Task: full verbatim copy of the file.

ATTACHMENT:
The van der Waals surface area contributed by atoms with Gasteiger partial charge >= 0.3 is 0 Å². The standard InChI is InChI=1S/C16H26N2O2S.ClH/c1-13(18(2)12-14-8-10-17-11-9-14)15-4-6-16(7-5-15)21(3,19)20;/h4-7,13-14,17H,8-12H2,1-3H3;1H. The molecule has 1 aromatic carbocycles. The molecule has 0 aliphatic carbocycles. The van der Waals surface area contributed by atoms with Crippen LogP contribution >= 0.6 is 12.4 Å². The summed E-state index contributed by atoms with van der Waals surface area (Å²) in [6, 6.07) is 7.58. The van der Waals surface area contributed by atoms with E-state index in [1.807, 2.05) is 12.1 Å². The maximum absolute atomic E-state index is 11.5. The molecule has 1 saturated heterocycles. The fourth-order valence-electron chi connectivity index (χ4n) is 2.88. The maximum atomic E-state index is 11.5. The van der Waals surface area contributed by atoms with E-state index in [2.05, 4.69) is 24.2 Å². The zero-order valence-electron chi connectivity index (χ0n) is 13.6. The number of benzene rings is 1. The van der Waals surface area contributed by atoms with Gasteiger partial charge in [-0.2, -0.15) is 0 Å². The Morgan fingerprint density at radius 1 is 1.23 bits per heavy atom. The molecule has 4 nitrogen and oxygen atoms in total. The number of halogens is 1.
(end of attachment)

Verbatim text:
The van der Waals surface area contributed by atoms with Gasteiger partial charge >= 0.3 is 0 Å². The standard InChI is InChI=1S/C16H26N2O2S.ClH/c1-13(18(2)12-14-8-10-17-11-9-14)15-4-6-16(7-5-15)21(3,19)20;/h4-7,13-14,17H,8-12H2,1-3H3;1H. The molecule has 1 aromatic carbocycles. The molecule has 0 aliphatic carbocycles. The van der Waals surface area contributed by atoms with Crippen LogP contribution >= 0.6 is 12.4 Å². The summed E-state index contributed by atoms with van der Waals surface area (Å²) in [6, 6.07) is 7.58. The van der Waals surface area contributed by atoms with E-state index in [1.807, 2.05) is 12.1 Å². The maximum absolute atomic E-state index is 11.5. The molecule has 1 saturated heterocycles. The fourth-order valence-electron chi connectivity index (χ4n) is 2.88. The maximum atomic E-state index is 11.5. The van der Waals surface area contributed by atoms with E-state index in [2.05, 4.69) is 24.2 Å². The zero-order valence-electron chi connectivity index (χ0n) is 13.6. The number of benzene rings is 1. The van der Waals surface area contributed by atoms with Gasteiger partial charge in [-0.2, -0.15) is 0 Å². The Morgan fingerprint density at radius 1 is 1.23 bits per heavy atom. The molecule has 4 nitrogen and oxygen atoms in total. The number of halogens is 1.